You have one every night, is my educated guess.
I don’t want to hear about the terrible mess
you got into that time you forgot your French test

and showed up late, in your underwear,
causing well-prepared students to stop and stare.
You woke up, it’s fine, spare me the details–
I don’t want to hear about it—wholesale or retail.

And now, sadly, we come to your spawn,
a topic that inevitably makes me yawn.

How exactly is that kid of yours doin’?
At your last report, there was no trouble brewin’–
from the police report I read, he’s headed for trouble
if he hasn’t dropped out, he’s on the bubble.

No, I think you trimmed the tale you told,
this prevarication on your part, it’s getting rather old.
I’ve listened to your stories, I suspect that you’re lyin’,
but as long as you’re here, let me tell you some of mine.

For Young Cowboy Poets, Hot Practices Only Get Verse

AMARILLO, Texas. Joe Don Mergen has just one week of freedom left before he begins the school year as a sophomore at Darrell Royal High School here, but he says he’s looking forward to Labor Day even though it will mean a return to school books and an end to summer fun.

“It’ll mean the end of two-a-day practices, and I’m all for that,” he says.

Joe Don was a highly-touted halfback at Tommy Nobis Junior High School when a crushing tackle in the last seconds of a come-from-behind win over archrival Bum Phillips Voke-Tech left him with a fractured vertebrae, effectively ending a promising football career.

“I was real depressed there for a while,” he says. “I considered suicide, but I learned at Vacation Bible Camp that you can go to hell for that.”

So Joe Don followed the route taken by an increasing number of Texas teenage jocks whose football glory days are prematurely cut short and joined his high school’s Cowboy Poet Squad.

“It gives you something to say to girls,” he says with a shy smile. “Most of the guys on the football team never get beyond ‘Wassup?’”

The frontier ethic that turned Texas high school football into a metaphor for the hardscrabble nature of life on the windswept plains of the adjective-rich Lone Star State has been carried over to high school poetry with the tradition of “two-a-day” practices. Morning practices began yesterday at 6 a.m., and there is a second afternoon session every day until Labor Day.

MacLeish and McKuen


“This is where we separate the Archibald MacLeishs from the Rod McKuens,” says head coach Jim Ray Dugan, a former English major at the University of Texas. “I don’t want to hear any sentimental ‘June-moon’ crap out there today-understand?” he barks at thirty young men who fear that they will be consigned to the school yearbook staff if they don’t make the cut for the Cowboy Poetry Squad.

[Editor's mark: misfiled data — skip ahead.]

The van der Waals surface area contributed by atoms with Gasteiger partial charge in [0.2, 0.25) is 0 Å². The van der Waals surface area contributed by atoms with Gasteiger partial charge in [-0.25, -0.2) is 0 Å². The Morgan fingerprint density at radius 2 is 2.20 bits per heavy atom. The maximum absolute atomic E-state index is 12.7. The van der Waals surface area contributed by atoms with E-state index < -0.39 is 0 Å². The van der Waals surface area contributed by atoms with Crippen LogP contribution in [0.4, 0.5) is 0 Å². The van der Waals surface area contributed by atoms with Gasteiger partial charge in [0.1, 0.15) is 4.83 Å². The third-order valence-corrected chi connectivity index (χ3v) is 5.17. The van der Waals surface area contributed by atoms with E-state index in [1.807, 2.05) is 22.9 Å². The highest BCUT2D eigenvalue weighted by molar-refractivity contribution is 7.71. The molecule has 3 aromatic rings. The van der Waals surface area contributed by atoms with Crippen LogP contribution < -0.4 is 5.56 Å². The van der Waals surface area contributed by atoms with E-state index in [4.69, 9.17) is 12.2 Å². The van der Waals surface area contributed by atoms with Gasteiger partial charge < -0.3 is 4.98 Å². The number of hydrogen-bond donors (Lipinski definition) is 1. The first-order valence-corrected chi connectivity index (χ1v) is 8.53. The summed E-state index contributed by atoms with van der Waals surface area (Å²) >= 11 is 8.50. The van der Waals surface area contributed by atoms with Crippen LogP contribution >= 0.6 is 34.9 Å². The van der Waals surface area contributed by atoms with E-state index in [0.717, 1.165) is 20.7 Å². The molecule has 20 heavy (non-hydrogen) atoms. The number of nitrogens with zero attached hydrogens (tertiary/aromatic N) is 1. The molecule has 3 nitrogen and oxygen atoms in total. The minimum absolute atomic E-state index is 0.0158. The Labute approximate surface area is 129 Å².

Burma-Shave signs


After limbering-up exercises that include limericks and Burma-Shave rhymes, the boys divide into offensive and defensive groups, with Dugan taking the Romantics while his assistant, Ray Eberle, works with the Symbolists.

“Guys, we’ve got six weeks before we play John David Crow Prep,” he says, referring to a long-time powerhouse that had three representatives on the Parade Magazine High-School All-America Poetry Team the previous year. “You guys have got to be sharp, you’ve got to scan your sonnets pre-cisely, okay?”

“Yes sir!” the boys shout in military fashion. “Mergen–line up against A.C.,” the coach says, referring to an African-American senior named Alonzo Carl Byrd who is already drawing comparisons to Langston Hughes. “When I give the signal, you peel out, okay?” he says to A.C.

“Got it coach.”

Langston Hughes: 9.7 yards after the catch


The boys take their positions across from each other at the line of scrimmage as their coach counts off a quarterback’s cadence–”Hut-one, hut-two, hut-three.” He slaps A.C. on the butt, and the wide receiver takes off on a traditional sideline-and-up pattern:

Old Bill Jones had two daughters and a song,
One went to Dallas and the other went wrong.

Mergen back-peddles and keeps Byrd in front of him, as he’s been coached. Suddenly, Byrd puts the “up” move on him after Coach Dugan pump-fakes a pass to the sideline.